Today marks six years since the last time I saw my dad’s face. And I still remember how he loved me.

I remember the first time he stopped reading to me at bedtime and leaned back to listen as I read to him. I remember the day he let go of my bike and I didn’t fall. The smile on his face when I showed him my first college course schedule. His belief in me is what I remember most. 

So when a dad says that he loves soap-on-a-rope, what he means is he loves that you bought it for him.  (And he will never hold that against you.)

Thanks, Dad






Friday, May 24, 2013

Lesson 18- Let the Commencement begin

How Truck Driving School for GIrls is good for us all

All around me people are graduating. Every day an invitation comes in the mail from someone I thought was in preschool. Every weekend stadium lights come on and long lines of young people await their walking papers. Parents beam, thinking of what the future holds for their child.

I feel better already.

I’m not kidding. I really do. I believe in the human spirit. With a single positive thought, many can benefit.
When something is learned, everyone advances just a little. It’s progress. And it’s palpable this month. Commencement is advancement for us all. When one student steps forward on that stage, we all move forward a little. Every generation benefits from generations before and after them. Think of Stephen Hawking, Albert Einstein and Jonas Salk.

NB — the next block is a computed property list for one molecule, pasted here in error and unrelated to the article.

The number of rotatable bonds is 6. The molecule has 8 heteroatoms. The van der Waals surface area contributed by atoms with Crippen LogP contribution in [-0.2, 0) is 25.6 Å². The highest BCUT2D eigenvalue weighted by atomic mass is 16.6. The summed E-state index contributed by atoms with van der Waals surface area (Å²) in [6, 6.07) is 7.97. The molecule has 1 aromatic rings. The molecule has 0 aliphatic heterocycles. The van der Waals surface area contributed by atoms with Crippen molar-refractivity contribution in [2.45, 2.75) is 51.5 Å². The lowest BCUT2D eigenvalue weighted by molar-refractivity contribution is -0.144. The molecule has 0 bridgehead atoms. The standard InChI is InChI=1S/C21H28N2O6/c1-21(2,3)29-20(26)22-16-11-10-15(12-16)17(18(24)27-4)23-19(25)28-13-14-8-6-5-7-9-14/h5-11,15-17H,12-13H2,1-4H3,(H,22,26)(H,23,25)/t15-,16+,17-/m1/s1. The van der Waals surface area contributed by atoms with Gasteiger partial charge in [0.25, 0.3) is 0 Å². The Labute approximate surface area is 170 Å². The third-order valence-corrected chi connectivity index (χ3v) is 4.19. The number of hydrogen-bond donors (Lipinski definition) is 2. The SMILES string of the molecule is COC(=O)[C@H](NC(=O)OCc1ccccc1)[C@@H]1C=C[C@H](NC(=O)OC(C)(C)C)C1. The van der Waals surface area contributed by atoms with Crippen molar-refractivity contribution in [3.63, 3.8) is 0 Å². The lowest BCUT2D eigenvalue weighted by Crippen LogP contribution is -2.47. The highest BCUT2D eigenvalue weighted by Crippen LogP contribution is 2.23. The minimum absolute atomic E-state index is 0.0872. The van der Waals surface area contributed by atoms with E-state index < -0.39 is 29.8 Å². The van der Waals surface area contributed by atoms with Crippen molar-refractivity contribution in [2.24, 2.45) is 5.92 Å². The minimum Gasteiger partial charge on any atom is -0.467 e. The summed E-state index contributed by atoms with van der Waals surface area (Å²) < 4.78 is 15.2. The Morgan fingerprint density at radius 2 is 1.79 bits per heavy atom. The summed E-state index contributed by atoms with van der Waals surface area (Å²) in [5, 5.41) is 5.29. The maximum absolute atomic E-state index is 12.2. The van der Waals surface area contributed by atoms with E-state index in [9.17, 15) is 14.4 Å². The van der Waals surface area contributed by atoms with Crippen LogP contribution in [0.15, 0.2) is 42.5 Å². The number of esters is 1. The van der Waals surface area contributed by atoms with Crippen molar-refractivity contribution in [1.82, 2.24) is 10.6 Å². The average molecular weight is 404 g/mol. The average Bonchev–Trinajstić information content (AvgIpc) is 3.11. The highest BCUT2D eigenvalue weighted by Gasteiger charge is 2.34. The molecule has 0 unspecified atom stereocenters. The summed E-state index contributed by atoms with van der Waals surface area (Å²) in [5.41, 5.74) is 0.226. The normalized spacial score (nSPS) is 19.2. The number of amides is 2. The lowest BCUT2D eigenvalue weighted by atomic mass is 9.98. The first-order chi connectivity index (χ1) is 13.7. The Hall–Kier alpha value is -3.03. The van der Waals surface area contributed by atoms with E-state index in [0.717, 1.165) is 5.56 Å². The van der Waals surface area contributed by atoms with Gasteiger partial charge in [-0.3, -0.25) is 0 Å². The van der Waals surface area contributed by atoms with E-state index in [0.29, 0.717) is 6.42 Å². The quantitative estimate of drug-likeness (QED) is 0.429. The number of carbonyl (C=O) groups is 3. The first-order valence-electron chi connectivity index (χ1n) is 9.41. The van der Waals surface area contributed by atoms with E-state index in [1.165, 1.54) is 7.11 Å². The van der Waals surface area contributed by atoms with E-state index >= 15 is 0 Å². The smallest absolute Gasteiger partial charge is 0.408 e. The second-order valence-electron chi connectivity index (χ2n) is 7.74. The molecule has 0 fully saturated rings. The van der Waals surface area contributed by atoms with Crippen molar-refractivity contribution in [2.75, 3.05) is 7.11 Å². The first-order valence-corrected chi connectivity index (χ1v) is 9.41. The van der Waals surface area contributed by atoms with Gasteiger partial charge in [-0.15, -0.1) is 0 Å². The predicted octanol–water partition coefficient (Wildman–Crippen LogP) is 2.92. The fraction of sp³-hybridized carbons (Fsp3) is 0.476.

Graduation is forward motion.

 From learning to walk to learning to read. From riding a bike to correctly pronouncing words. With one person’s improvement, we are all better for it.
 When my granddaughter (whose pen name is Valerie Fields) started Pre-K, she seemed to learn exponentially. One minute she was depending on us to feed her and hold her hand to stand up. The next she was counting by 5s to 200. A curriculum was all she needed to propel her- and us- into the reality that she was no longer helpless. To prepare for kindergarten, Valerie Fields began speaking and inventing words in Spanish. She   didn’t just learn to tie her shoes; she tied bows on everything.